We need more evidence on impacts of genetically modified crops

Here's the story at the New York Times.

One key sentence: 

"The improvement in water quality could prove to be the largest benefit of the [genetically modified] crops, the report said, though it added that efforts should be made to measure any such effect"

It amazes and disappoints me tremendously how little we know about the links between agriculture and water quality.  We know agriculture, broadly speaking, is perhaps a key source of all kinds of water pollution.  But which parts of agriculture are most important, and how much policies and structural changes ranging from conservation tillage, buffer strips, GM crops, shifts in cropping patters, and growth in confined livestock operations, really matter is, I think, a complete unknown.  There are some black box models that some have coaxed into spitting out numbers, but I really don't believe them.  I expect few do.

What I'd love to see is hard data linking changes in agriculture to changes in water quality outcomes. This hasn't been done because it is very hard to do.  But it is possible.  And if one could manage to do a good job for one particular policy or structural change, then there would be a litany of follow pieces to show impacts for other policies and structural changes.  Any dedicated number crunchers want to write a dissertation?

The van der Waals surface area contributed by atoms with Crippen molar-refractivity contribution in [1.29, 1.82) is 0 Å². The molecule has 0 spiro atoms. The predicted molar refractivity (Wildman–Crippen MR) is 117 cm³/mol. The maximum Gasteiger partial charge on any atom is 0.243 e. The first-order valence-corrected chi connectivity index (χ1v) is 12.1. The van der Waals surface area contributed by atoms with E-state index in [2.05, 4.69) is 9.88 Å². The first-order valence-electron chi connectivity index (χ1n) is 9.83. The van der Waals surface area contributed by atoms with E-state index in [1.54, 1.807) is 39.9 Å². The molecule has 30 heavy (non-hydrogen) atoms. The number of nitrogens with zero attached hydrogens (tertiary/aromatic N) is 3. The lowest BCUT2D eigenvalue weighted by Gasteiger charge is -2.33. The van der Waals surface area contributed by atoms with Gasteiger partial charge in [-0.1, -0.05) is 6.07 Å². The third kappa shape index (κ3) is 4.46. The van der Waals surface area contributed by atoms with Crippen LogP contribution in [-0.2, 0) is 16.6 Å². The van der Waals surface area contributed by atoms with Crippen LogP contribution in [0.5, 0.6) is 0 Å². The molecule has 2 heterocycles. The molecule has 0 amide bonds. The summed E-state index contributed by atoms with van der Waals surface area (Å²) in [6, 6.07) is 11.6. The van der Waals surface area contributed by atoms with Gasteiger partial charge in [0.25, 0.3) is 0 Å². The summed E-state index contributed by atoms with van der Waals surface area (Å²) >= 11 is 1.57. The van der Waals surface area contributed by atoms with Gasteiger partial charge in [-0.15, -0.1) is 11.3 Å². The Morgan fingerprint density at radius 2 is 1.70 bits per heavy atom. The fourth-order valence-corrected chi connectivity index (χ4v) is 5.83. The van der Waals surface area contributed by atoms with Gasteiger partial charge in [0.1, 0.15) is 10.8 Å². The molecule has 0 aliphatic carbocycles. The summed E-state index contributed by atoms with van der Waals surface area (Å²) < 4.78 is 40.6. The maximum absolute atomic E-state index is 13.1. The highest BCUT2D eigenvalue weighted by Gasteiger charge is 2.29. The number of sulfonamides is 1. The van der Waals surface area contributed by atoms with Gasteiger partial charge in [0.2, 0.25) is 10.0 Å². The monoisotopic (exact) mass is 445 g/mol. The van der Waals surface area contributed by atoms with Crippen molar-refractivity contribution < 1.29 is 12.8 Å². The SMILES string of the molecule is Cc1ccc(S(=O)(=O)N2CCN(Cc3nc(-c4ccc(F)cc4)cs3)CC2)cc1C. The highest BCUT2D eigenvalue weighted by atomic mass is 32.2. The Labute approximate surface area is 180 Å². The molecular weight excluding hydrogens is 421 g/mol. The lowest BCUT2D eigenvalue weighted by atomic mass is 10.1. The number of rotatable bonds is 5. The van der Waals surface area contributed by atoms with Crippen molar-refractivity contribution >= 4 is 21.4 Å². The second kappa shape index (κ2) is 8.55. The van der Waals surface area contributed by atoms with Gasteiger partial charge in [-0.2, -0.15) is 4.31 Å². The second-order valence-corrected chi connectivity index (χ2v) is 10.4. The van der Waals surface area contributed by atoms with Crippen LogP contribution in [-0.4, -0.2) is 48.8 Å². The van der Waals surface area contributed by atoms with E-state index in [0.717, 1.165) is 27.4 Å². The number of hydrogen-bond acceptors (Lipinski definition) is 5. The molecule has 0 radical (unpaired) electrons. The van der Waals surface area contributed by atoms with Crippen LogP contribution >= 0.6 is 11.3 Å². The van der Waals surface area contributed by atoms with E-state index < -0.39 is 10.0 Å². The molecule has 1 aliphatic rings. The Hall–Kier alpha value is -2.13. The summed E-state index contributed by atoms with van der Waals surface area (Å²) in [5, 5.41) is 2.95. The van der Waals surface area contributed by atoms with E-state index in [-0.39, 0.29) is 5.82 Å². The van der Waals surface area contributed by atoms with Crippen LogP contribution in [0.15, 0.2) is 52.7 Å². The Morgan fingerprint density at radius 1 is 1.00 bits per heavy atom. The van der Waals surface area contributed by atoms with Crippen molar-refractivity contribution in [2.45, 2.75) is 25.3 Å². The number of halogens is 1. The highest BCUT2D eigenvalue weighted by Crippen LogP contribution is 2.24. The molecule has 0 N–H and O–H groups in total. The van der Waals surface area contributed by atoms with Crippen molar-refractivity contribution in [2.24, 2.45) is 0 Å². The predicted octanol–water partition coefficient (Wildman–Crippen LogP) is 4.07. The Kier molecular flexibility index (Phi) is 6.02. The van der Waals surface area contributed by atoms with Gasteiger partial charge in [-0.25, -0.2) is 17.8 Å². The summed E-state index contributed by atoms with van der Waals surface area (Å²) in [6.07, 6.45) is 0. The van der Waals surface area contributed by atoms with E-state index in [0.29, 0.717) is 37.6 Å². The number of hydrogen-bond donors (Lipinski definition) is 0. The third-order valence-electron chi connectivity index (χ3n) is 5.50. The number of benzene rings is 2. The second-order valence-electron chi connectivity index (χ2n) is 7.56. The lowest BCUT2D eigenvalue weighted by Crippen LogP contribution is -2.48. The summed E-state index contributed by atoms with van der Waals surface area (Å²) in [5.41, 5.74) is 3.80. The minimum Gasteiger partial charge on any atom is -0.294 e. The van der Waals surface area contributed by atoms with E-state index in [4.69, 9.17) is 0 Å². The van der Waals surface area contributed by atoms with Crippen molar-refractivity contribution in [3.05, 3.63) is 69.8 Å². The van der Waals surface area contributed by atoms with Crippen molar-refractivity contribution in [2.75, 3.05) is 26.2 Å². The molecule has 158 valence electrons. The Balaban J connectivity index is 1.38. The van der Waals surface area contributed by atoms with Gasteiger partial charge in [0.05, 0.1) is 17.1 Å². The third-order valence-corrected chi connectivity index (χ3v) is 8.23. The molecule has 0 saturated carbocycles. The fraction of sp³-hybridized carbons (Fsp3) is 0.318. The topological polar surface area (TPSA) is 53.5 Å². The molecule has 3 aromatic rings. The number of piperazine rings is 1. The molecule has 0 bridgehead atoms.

1. no dissertation as i'm funded through forestry so I'm heading down that alley..but intuitively gmos would surely improve water quality if it reduced fertilizer usage--not very scientific but just a quick observation from an ag producer..great post over at environmental economics--scroll down a few days and view the cnn video post about society's rejection of science

  2. But with gmo's we hand over control of breeding & reproduction to a few large corporations. Does that not make you uneasy, Jacob?
    Also a big issue is escaped genes into other crops and/or wild species. Then we get "weeds" that are immune to pesticides.

  3. Yes, there must be links between GMOs and water quality, both good and bad. I imagine, at least in some cases, the good might be really good.

    But seeing theoretical links and quantifying their sizes are very different things. We need believable numbers on the sizes of these effects, both good and bad. My impression is that right now we still know very little. Instead of measuring sizes we are assuming them.

    We need serious "shoe leather" research on this topic. (That's an implicit reference to David Freedman).

  4. http://www.nytimes.com/2010/05/04/business/energy-environment/04weed.html


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